Mickey Rourke put steely determination into preparing to play 'Iron Man 2' villain
When Mickey Rourke talks about the busy state of his career, the gritty actor who made a remarkable comeback two years ago with "The Wrestler" says he's fortunate.
"I feel very grateful to have that opportunity," he says. "I just think if you persevere and you work hard enough and you don't fade away, you can get lucky."
Rourke's cinematic renaissance continues to move along nicely with his current role in "Iron Man 2," which opens Friday. It's the much-anticipated sequel to the 2008 summer box-office sensation that was popular with superhero fans and newcomers alike, earning $318 million in the U.S.
Although he's not really a comic book guy, Rourke says he liked the first "Iron Man" and was drawn to the sequel by the opportunity to work with Robert Downey Jr. and director Jon Favreau.
Rourke credits Downey and Favreau with lobbying for him to be in the movie and convincing Marvel Comics that it would be a good idea.
"Pretty much when I got the part, I felt very obligated to do the best job I could, because of the way those guys were campaigning for me," he says in a no-nonsense voice, speaking by phone from Los Angeles.
"Iron Man 2" follows the latest adventures of Downey's character, wealthy and debonair industrialist Tony Stark, who announced to the world in "Iron Man" that he was the superhero in the flying suit of armor. Now Stark is dealing with the repercussions of his celebrity and being pressured by the government to turn over his technology.
This time, the cast includes Scarlett Johansson, Sam Rockwell and Samuel L. Jackson as Nick Fury. Don Cheadle replaces Terrence Howard as Stark's friend James (Rhodey) Rhodes. Gwyneth Paltrow returns as Pepper Potts, Stark's loyal assistant.
Rourke plays Stark's nemesis Ivan Vanko (also known as Whiplash), a mysterious Russian technology expert who, in the trailers for the movie, sports long hair and tattoos and looks like a stylish, worthy villain.
The actor credits Favreau with allowing him to bring his ideas about the character to the table.
"I made some choices as an actor that he went to the Marvel people and . . . had to convince them that I wasn't out of my mind," he says.
Rourke visited a Russian prison to familiarize himself with the culture and protocol and learn about the prisoners' elaborate tattoos.
"There was one particular fellow that actually, a few days after I went to the prison, he came to my hotel room with some people. He undressed and he showed me some different tattoos. His whole body was covered from his toes to the back of his neck."
He studied the Russian language for about three months, spending two or three hours a day on it, a task he calls "really hard work." He says his Russian girlfriend made fun of his accent. "I've met her parents and I'm the only one that doesn't understand what they're talking about," he says with amusement.
There also were months of physical training to prepare for the heavy gear he wears in the film. When told that it sounds like he took preparing for the role seriously, Rourke replies, "I take everything serious."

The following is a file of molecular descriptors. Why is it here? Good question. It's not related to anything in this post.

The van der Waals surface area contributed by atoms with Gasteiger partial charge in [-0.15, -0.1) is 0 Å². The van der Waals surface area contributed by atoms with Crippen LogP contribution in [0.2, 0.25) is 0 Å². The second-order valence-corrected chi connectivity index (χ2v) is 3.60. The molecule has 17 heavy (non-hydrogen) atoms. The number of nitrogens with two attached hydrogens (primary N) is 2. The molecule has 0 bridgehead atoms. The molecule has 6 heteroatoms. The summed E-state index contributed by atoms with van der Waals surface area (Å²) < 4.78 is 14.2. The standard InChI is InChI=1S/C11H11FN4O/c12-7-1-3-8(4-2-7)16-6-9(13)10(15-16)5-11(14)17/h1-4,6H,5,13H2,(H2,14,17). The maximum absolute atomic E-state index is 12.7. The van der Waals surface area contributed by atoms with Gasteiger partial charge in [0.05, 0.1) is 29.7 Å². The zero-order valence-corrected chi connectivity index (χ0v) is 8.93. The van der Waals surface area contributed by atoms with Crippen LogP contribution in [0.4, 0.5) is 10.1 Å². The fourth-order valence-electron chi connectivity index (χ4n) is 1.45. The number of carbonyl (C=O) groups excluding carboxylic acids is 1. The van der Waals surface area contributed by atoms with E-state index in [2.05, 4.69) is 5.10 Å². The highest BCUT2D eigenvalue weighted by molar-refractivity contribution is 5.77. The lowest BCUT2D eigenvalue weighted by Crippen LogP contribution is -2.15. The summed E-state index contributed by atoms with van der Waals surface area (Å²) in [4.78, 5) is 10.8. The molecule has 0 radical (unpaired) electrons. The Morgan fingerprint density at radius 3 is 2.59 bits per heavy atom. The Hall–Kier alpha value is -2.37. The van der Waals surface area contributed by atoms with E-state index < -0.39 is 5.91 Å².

At the start of his career, Rourke gave dazzling performances in films like "Diner" in 1982 and "The Pope of Greenwich Village" in 1984. But he went through some lean years in which he developed a reputation for being difficult and spent time boxing before "The Wrestler" brought him back to prominence.
"I ruined that myself," Rourke told The Associated Press last year, talking about the derailing of his initial promise. "I wasn't ready at that time. There were some broken pieces I didn't know how to fix that made me behave a certain way. I wasn't knowledgeable enough for many, many years to understand or want to accept the fact that the movie business was political and that it's a business."
Today, Rourke sounds more tolerant of what's expected of movie stars. Although he doesn't necessarily like promoting films by talking about his work, "I understand now that it's part of the job."
Some fans felt they were seeing the real Rourke in "The Wrestler," a movie in which he gives a compelling, sympathetic performance as a pro wrestling star whose glory is faded.
"I guess there were a lot of parallels that I drew on or you could easily compare," Rourke says. "It wasn't the most fun movie to do. It's also a movie that I don't particularly care for watching. Some of it is too close to the bone."
"The Wrestler" earned him an Oscar nomination for best actor and spurred the boom times he's experiencing now. He's taking a break from filming "Immortals," a Greek mythology epic, to promote "Iron Man 2." He says he plans to do a couple of projects with director Tony Scott, including the drama "Potsdamer Platz."
He just finished a "very weird, kind of romantic, kind of strange movie" called "Passion Play" with Megan Fox of "Transformers" fame, whom he describes as a disciplined and talented actress.
And he says he'll star in a movie about Genghis Khan, a project with writer-director John Milius. "Probably more excited about that than anything I've done," he adds.
Rourke and Khan share an affection for dogs (the actor thanked his dogs when he won a Golden Globe last year).
Rourke goes on to describe a scene where Khan tells his son to unchain the dogs before a battle and let them go.
"Usually the dogs died in the battle, and he didn't want his dogs to die," he says. "And I thought, oh I like that part."